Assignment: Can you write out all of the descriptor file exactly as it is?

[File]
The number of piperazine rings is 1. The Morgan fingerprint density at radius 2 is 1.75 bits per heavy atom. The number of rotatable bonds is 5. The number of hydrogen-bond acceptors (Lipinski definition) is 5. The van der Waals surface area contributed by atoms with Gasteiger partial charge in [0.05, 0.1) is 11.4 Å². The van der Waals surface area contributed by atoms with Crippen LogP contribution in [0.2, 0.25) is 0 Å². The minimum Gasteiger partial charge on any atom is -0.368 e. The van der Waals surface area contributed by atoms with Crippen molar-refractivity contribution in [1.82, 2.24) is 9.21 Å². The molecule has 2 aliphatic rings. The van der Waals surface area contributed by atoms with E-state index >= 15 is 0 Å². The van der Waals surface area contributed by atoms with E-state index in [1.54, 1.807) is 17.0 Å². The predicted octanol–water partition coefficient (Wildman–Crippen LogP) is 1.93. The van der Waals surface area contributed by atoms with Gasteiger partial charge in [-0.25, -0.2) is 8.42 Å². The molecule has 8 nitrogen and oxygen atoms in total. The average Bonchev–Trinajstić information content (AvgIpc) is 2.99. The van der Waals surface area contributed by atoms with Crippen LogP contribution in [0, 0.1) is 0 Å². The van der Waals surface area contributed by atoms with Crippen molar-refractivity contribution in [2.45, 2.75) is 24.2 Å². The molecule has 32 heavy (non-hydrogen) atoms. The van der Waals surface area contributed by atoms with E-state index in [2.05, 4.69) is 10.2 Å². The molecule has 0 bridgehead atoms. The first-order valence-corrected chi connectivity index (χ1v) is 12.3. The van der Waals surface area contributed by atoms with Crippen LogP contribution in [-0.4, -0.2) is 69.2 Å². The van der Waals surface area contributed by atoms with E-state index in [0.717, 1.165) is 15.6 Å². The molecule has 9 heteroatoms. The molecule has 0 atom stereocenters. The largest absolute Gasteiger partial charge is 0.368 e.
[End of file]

The number of piperazine rings is 1. The Morgan fingerprint density at radius 2 is 1.75 bits per heavy atom. The number of rotatable bonds is 5. The number of hydrogen-bond acceptors (Lipinski definition) is 5. The van der Waals surface area contributed by atoms with Gasteiger partial charge in [0.05, 0.1) is 11.4 Å². The van der Waals surface area contributed by atoms with Crippen LogP contribution in [0.2, 0.25) is 0 Å². The minimum Gasteiger partial charge on any atom is -0.368 e. The van der Waals surface area contributed by atoms with Crippen molar-refractivity contribution in [1.82, 2.24) is 9.21 Å². The molecule has 2 aliphatic rings. The van der Waals surface area contributed by atoms with E-state index >= 15 is 0 Å². The van der Waals surface area contributed by atoms with E-state index in [1.54, 1.807) is 17.0 Å². The predicted octanol–water partition coefficient (Wildman–Crippen LogP) is 1.93. The van der Waals surface area contributed by atoms with Gasteiger partial charge in [-0.25, -0.2) is 8.42 Å². The molecule has 8 nitrogen and oxygen atoms in total. The average Bonchev–Trinajstić information content (AvgIpc) is 2.99. The van der Waals surface area contributed by atoms with Crippen LogP contribution in [0, 0.1) is 0 Å². The van der Waals surface area contributed by atoms with Crippen molar-refractivity contribution in [2.45, 2.75) is 24.2 Å². The molecule has 32 heavy (non-hydrogen) atoms. The van der Waals surface area contributed by atoms with E-state index in [2.05, 4.69) is 10.2 Å². The molecule has 0 bridgehead atoms. The first-order valence-corrected chi connectivity index (χ1v) is 12.3. The van der Waals surface area contributed by atoms with Crippen LogP contribution in [-0.4, -0.2) is 69.2 Å². The van der Waals surface area contributed by atoms with E-state index in [0.717, 1.165) is 15.6 Å². The molecule has 9 heteroatoms. The molecule has 0 atom stereocenters. The largest absolute Gasteiger partial charge is 0.368 e.